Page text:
Shortly after midday Wednesday, Theresa May will have a good idea whether her attempt to save her Brexit deal has any chance of success.
On Tuesday evening, she abandoned her strategy of making Brexit a project of her Conservative Party and Northern Ireland’s Democratic Unionists, apparently accepting that this will never gather enough votes to get through Parliament, and asked Jeremy Corbyn, leader of the opposition Labour Party, to rescue her.
At noon, the pair will face each other across the House of Commons, for her weekly Prime Minster’s Questions session. His approach, and her response, will offer a clue as to how their talks about a joint Brexit approach are going to go.
But only some of May’s enemies will be facing her. Behind her on the Conservative benches will be plenty more opponents. Their anger – or silence – will be a guide as to whether her new strategy can survive.
The prime minister’s appeal to Corbyn opens the door to the possibility of a much softer form of Brexit, potentially keeping the UK inside the EU’s customs union. It would be a massive breach of May’s own negotiating red lines, but good news for business. The pound rose.
Corbyn welcomed May’s move and said he would be “very happy” to meet her, and the first response from the EU side was positive. No schedule for discussions has been announced, but May’s office said she wanted to move fast, so it’s likely the pair will sit down in private after their public face-off.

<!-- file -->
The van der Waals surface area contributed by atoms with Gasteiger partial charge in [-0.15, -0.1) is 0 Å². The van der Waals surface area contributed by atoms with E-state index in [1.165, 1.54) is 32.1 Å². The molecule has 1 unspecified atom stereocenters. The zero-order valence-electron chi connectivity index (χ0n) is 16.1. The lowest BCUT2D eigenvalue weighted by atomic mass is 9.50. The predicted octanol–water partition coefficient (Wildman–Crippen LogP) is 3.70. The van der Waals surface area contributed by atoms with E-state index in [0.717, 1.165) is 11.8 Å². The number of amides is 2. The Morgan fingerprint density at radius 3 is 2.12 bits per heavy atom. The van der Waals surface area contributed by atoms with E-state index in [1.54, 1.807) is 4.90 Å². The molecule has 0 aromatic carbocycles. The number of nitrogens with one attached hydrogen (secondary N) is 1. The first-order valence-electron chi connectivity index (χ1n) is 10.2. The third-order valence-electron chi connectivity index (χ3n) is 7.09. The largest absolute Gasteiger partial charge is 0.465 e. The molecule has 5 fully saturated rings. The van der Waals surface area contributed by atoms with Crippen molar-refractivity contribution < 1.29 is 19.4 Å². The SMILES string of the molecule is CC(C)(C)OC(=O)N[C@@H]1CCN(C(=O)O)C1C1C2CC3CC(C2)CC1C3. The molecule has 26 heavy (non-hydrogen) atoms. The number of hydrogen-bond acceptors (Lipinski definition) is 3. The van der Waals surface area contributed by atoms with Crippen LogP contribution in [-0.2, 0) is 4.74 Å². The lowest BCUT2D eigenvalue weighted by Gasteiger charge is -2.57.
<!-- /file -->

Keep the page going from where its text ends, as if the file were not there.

After seven hours of talks with her cabinet ministers, the premier said the UK will need an extra delay beyond next week’s potential cliff-edge deadline of April 12 to resolve the crisis.
“This debate, this division, cannot drag on much longer,” May said in a statement to television cameras at her 10 Downing Street office. “It requires national unity to deliver the national interest.”
The prime minister’s offer to Corbyn is another sign of the desperation and disarray that has overtaken her government as it struggles to complete Britain’s acrimonious separation from the EU. Parliament has rejected the deal she negotiated with the bloc three times, with Corbyn’s Labour consistently voting against it. She has tried cross-party talks before, but they led nowhere.
The offer outraged some Tories. One member of Parliament, Henry Smith, called it a “betrayal”. Another, Marcus Fysh, accused May of “fear and vacillation”. Meanwhile, May’s coalition partners, the DUP, described May’s handling of Brexit as “lamentable”.